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Small welds his Renoir's Feast (29'36") into a coherent whole with a limpid river theme, evoking the unceasing, dreamily reflective Seine [listen -- track 1, 1:22-2:05]. His 23 piece work starts and ends with this motif, used seven times in all. Thirteen segments are intended to characterise the subjects included in Renoir's original. The final three items are devoted to (i) The party itself, (ii) Aline Charigot's dog, and (iii), Renoir, the only subject not on canvas.

Each person in the Renoir painting is a known character and, at a first glance it seems they all possess their own, distinct, individualism. However, the score has too many oft-repeated musical imprints to differentiate all thirteen of Renoir's personnel. In segment two, Alphonsine Fournaise, daughter of the Maison proprietor, comes across as rather querelous; but in the painting she's self-contained and merely listening.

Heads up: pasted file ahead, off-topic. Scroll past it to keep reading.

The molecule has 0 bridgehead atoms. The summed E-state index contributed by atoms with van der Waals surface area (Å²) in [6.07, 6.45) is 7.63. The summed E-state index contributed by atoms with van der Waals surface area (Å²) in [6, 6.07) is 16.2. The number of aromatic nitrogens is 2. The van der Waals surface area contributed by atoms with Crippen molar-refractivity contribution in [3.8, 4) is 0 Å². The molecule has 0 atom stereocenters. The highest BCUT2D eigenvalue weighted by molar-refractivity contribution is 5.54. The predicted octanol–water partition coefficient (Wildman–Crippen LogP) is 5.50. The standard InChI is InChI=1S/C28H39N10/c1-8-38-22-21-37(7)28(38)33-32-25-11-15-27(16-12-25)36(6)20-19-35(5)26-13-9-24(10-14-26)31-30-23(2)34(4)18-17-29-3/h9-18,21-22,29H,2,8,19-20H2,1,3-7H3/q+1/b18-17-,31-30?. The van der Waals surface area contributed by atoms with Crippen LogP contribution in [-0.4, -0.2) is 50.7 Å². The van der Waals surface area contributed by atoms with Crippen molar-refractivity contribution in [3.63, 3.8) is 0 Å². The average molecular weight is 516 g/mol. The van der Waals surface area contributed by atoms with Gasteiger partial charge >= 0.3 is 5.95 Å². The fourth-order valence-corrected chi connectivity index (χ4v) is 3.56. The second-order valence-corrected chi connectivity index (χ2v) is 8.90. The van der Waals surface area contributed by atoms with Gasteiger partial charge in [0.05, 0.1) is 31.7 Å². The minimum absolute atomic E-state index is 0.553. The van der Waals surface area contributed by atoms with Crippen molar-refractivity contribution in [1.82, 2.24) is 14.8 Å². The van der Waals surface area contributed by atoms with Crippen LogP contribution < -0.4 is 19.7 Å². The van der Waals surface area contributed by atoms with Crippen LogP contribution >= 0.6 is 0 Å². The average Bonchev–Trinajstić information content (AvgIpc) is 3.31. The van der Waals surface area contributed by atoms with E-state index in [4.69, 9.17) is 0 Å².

Editor, historian and art collector Charles Ephrussi (4) is conveyed as stolid though not without a twinkle in his eye.

The music reveals much of the atmosphere with its scraps of conversation, whispers, laughter, flirting, confidences, gossip, wit and wisdom, and exchanges apropos of nothing much at all. But the characters are less than convincing.

Renoir [listen -- track 10, 0:00-1:15] stands apart -- a portrait of calm and concentration; imbued with eddies of the timeless Seine. Aline Charigot (20) and dog (21) proved similarly interesting for after a few preparatory 'woofs' the dog mirrored more than a little of his mistress's demeanour. On the other hand Italian journalist Maggioli (16) is dismissed in five seconds and actress Angèle (17) in 23 seconds.

In a parting gesture The Party [listen -- track 22, 0:00-0:49] is shown to unfold at a furious pace; an impression belied by Renoir's 51 x 68 inch original. The occasional uncertainty of gait and repeated skittering of translucent notes became a little bothersome -- maybe Renoir's friends had a commonality such as Small has captured. My doubts on this score are not allayed.

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Copyright © 13 August 2006 Howard Smith, Masterton, New Zealand


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